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DMS

Saturdays in Books

Reviews of speculative fiction, YA, middle grade, and graphic novels, along with stray thoughts, links, and pictures.

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The SFWA European Hall of Fame: Sixteen Contemporary Masterpieces of Science Fiction from the Continent
Kathryn Morrow, James K. Morrow

Review: Owl and the Japanese Circus

Owl and the Japanese Circus - Kristi Charish

A fun adventure romp with a few pieces that don't add up and a vampire hunting cat. I'll be interested in reading the next one, but I'm not sure I'm sold on a longer series.

 

This book was completely not on my radar until Charish's entry in My Favorite Bit, a regular feature on Kowal's blog. It immediately moved to the top of my reading queue. Because:

 

"her interpretation of the ‘right thing’ is often a little out of the box"

And how could I possibly not be interested in:

 

"This isn’t the UF heroine who confronts the corrupt institution, brings the bad guys to their knees, and otherwise redeems herself, her career, and probably the corrupt institution. This is the woman who when faced with those odds tells the institution and everyone else involved they can all go to hell."

That. That. I want that. 

 

I'm not going to quote the bit about her not waiting for a man to save her. It's a clever slight of hand there - a statement that manages to be true and not mean what you think it means.

 

I have a tendency to like women who are described as unlikeable. The Foz Meadows essay on this topics resonates fairly well with me. And that's as much into media representation analysis as I'm willing to go on this one, because what's on the page is an action packed adventure novel and not societal critique.

 

Owl can be described in two words, trust issues. She doesn't trust other people. She doesn't trust herself. She's excellent at making a bad situation worse, and a worse situation into an explosion. She's smart and strong, but her creator clearly selected WIS and CHA as dump stats.

 

And naming a low wisdom character Owl does make me chuckle.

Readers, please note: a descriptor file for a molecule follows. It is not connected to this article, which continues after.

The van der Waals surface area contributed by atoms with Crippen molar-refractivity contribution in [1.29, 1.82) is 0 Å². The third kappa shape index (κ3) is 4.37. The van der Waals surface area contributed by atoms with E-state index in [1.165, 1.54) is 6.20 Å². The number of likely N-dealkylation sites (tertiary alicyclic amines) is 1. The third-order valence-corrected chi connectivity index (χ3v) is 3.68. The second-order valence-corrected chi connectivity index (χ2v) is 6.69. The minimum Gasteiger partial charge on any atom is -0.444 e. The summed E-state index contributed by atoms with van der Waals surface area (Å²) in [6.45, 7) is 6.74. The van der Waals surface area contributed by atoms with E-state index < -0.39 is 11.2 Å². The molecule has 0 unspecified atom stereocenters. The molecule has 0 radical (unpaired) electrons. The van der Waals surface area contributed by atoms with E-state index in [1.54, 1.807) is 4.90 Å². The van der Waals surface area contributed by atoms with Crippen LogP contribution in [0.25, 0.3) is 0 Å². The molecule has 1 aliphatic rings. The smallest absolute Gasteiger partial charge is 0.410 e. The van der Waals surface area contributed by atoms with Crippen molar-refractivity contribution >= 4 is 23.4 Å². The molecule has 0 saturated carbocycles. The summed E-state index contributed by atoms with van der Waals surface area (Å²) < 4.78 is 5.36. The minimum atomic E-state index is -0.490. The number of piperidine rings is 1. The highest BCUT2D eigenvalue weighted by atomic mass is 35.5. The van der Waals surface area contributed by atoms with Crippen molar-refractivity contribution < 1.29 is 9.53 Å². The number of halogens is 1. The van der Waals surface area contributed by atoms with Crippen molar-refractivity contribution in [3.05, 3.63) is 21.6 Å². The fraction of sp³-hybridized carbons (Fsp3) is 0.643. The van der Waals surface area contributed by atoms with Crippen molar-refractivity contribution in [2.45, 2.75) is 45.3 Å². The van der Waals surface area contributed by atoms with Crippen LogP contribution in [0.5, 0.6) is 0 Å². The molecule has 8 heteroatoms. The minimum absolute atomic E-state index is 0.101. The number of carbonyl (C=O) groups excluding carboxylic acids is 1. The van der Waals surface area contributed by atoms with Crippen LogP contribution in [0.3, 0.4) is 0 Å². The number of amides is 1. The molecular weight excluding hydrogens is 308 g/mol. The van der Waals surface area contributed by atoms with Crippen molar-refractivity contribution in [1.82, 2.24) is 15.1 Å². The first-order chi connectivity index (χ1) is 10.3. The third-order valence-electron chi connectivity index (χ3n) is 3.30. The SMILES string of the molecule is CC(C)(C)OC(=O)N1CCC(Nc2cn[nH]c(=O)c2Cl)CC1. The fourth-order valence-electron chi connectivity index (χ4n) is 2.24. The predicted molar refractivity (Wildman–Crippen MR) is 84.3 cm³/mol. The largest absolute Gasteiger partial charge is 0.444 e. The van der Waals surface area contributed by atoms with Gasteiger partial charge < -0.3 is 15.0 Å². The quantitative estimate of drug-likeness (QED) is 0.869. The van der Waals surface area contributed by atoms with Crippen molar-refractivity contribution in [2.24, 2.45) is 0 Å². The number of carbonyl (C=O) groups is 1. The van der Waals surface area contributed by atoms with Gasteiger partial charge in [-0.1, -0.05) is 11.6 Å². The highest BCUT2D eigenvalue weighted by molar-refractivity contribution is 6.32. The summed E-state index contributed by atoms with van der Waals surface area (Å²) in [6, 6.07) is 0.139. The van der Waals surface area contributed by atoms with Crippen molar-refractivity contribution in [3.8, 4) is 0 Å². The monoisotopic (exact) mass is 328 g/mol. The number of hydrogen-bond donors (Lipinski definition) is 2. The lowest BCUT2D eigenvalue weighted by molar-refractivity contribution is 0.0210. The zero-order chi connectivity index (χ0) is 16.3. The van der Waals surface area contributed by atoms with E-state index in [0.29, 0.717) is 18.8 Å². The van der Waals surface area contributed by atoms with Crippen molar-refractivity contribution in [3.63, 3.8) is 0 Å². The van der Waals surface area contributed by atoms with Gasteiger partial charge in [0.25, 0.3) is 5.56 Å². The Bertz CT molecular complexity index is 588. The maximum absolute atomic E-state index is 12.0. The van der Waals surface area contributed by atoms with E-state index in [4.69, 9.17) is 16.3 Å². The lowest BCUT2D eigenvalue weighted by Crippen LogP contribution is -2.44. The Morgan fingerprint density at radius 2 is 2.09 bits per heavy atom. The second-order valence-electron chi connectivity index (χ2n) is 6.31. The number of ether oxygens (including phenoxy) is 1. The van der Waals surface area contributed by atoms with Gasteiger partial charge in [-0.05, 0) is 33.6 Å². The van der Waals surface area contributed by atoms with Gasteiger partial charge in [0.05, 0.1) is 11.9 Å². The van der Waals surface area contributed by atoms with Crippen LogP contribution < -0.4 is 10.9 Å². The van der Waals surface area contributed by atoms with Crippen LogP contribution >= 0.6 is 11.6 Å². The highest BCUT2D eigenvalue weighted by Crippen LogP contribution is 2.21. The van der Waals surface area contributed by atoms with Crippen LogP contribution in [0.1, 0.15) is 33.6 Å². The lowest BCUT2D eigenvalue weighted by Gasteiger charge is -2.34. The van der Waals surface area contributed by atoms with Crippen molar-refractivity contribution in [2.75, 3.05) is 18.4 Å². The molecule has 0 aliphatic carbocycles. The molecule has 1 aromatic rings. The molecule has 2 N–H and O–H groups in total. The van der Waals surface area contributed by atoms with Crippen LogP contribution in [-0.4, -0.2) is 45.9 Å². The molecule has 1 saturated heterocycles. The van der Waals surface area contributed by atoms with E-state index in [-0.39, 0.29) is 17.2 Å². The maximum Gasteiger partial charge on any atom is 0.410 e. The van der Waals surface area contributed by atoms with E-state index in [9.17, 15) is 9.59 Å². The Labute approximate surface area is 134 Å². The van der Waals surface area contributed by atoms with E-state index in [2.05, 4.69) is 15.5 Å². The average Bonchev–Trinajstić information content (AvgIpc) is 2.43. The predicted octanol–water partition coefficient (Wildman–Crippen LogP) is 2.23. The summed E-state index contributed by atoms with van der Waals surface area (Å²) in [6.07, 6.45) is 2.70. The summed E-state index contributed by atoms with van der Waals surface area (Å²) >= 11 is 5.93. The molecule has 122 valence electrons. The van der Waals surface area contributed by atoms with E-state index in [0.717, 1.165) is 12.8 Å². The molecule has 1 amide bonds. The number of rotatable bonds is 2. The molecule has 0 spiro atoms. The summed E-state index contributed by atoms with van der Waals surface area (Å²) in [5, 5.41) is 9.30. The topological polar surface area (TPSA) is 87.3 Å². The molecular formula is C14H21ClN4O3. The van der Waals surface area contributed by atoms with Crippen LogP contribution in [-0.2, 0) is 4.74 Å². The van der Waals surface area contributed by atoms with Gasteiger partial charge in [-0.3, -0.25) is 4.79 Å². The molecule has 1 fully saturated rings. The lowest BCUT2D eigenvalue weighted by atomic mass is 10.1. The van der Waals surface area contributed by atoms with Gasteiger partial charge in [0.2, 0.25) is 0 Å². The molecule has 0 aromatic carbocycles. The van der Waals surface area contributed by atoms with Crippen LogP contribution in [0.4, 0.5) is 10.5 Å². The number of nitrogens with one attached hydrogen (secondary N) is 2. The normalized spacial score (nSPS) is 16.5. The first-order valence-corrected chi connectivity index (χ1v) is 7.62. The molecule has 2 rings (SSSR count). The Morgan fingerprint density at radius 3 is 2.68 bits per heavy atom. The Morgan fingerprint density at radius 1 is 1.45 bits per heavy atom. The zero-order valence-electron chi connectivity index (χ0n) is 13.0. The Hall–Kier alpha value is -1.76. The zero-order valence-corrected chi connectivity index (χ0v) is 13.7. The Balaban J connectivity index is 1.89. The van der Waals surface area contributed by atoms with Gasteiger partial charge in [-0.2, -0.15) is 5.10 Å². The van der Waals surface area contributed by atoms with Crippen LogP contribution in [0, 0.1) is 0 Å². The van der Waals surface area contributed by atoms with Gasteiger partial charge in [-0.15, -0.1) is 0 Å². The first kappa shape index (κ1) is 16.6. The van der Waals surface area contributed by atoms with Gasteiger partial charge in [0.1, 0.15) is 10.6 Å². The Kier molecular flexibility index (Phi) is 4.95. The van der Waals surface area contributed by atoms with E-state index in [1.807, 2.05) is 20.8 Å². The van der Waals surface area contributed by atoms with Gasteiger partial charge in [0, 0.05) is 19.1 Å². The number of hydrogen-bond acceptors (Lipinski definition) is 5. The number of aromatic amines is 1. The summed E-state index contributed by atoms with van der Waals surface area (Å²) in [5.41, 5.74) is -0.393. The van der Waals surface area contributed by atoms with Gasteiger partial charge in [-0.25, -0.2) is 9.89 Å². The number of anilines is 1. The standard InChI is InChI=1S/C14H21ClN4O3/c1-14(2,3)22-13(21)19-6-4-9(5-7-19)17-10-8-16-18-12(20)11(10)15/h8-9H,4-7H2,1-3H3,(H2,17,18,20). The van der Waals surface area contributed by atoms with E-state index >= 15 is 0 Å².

I can't tell if there are some missing pieces in her career demise 3 months from graduation, or if we have different definitions of certain words. With Owl, either of these options is a real possibility.

 

Her team? I'm on board with all of them. Though less so with Rynn - see below. Captain and Nayda? I love them both. I'm really looking forward to the further adventures of Vampire Hunter Captain.

 

There are some things I have trouble swallowing, and I'm not sure if it's details I missed (misinterpreted?), details Charish will include in a later book, or just nonsense. 

 

The unbroken masquerade world presented is laughably nonsensical. I can only think of one person she interacts with in the entire book who isn't either aware of supernaturals or themselves a supernatural. And, hell, it's possible the topic just didn't come up with that one guy. I'm starting to wonder if maybe it's Owl. Maybe there is no masquerade and she's just really unobservant. Maybe supernaturals are like engineers - nobody really talks about them unless they have to directly interact with those assholes (says the woman with three engineering degrees) - and Owl somehow got into her twenties without ever having heard of engineers and concluded no one else had? She makes a lot of claims about a secret organization policing knowledge about engineers, but the only concrete knowledge we actually have: they leave keys in minivans.

 

In future books I will replace any instance of "supernatural" with engineer.

 

I'm also unclear, and rather uncomfortable in my lack of clarity, on the events of the night where she sleeps with Rynn. He claims she took him to bed, and she was so drunk she can't remember. If I believe what he says to her, I feel like I missed out on a good sex scene. If I work only from what Owl remembers (and this is 1st person) I'm fairly uncomfortable with this. Either way, I think her issues with that evening are ENTIRELY DIFFERENT than mine.

 

Plot wise, there's a little too much convenience in the last quarter of the book. How they actually locate the artifact seriously pushes, but not quite breaks my suspension of disbelief. The reason why they need her to translate it? Did I completely miss the forshadowing for that with the engineers? Or was something so obvious left of the page until the plot required it. Next ones I can't write without spoilers:

 

The game. The mother fucking RPG. Two things (at least two things) here.

 

Given that we've now been told engineers can't interpret flat isometrics as 3D spaces, see moving 3D movies as sound and color without content, and get headaches trying to draw it, how is an elf a regular in that game? I feel like I'm missing something here. Like one of us doesn't understand the line between 2 and 3 D graphics - it is possible it is me. She describes 3D interactions in the dungeon crawl gone wrong, and noted the difference between the 2D magic view and 3D visible light views. And one of her regular players is a engineer? The graphics are just that good? 

 

The game has realistic versions of archaeological sites complete with traps. Uh, what? She thinks this is cool instead of looking up the makers to figure out how the fuck that is. Also, why the hell was she using google to look for a way into a dig site instead of that game? How could you possibly be better prepared than playing through a simulation?

(show spoiler)

 

So, yeah, a fun book. I liked it quite a bit. I'll have a few glasses of wine with the next one, though. That will deal with most of my criticisms.